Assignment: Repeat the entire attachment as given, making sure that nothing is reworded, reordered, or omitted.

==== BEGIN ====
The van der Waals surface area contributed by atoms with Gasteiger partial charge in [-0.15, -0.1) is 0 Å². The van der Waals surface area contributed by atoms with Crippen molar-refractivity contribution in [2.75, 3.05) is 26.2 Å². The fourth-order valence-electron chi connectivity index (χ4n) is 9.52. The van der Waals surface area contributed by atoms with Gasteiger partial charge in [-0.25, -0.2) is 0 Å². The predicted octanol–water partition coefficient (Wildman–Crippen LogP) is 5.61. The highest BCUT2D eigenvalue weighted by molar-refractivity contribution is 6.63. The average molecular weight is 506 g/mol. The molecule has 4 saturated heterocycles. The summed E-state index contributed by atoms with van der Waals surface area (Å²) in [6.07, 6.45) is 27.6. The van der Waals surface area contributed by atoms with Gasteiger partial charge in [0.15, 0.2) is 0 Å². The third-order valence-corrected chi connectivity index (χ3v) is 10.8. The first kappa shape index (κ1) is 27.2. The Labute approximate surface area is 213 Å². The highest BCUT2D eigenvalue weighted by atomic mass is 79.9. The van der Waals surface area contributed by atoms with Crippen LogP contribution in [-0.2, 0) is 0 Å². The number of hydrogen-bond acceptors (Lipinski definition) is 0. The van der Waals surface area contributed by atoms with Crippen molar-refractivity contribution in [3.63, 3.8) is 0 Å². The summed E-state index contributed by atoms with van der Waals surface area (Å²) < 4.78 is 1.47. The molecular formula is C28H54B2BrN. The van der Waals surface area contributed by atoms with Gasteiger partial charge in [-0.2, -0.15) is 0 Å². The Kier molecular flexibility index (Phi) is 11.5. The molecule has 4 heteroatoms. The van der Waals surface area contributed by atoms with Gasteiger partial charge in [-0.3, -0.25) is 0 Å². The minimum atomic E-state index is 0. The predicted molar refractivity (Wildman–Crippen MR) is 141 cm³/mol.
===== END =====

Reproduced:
The van der Waals surface area contributed by atoms with Gasteiger partial charge in [-0.15, -0.1) is 0 Å². The van der Waals surface area contributed by atoms with Crippen molar-refractivity contribution in [2.75, 3.05) is 26.2 Å². The fourth-order valence-electron chi connectivity index (χ4n) is 9.52. The van der Waals surface area contributed by atoms with Gasteiger partial charge in [-0.25, -0.2) is 0 Å². The predicted octanol–water partition coefficient (Wildman–Crippen LogP) is 5.61. The highest BCUT2D eigenvalue weighted by molar-refractivity contribution is 6.63. The average molecular weight is 506 g/mol. The molecule has 4 saturated heterocycles. The summed E-state index contributed by atoms with van der Waals surface area (Å²) in [6.07, 6.45) is 27.6. The van der Waals surface area contributed by atoms with Gasteiger partial charge in [0.15, 0.2) is 0 Å². The third-order valence-corrected chi connectivity index (χ3v) is 10.8. The first kappa shape index (κ1) is 27.2. The Labute approximate surface area is 213 Å². The highest BCUT2D eigenvalue weighted by atomic mass is 79.9. The van der Waals surface area contributed by atoms with Crippen LogP contribution in [-0.2, 0) is 0 Å². The number of hydrogen-bond acceptors (Lipinski definition) is 0. The van der Waals surface area contributed by atoms with Crippen molar-refractivity contribution in [3.63, 3.8) is 0 Å². The summed E-state index contributed by atoms with van der Waals surface area (Å²) < 4.78 is 1.47. The molecular formula is C28H54B2BrN. The van der Waals surface area contributed by atoms with Gasteiger partial charge in [-0.2, -0.15) is 0 Å². The Kier molecular flexibility index (Phi) is 11.5. The molecule has 4 heteroatoms. The van der Waals surface area contributed by atoms with Gasteiger partial charge in [-0.3, -0.25) is 0 Å². The minimum atomic E-state index is 0. The predicted molar refractivity (Wildman–Crippen MR) is 141 cm³/mol.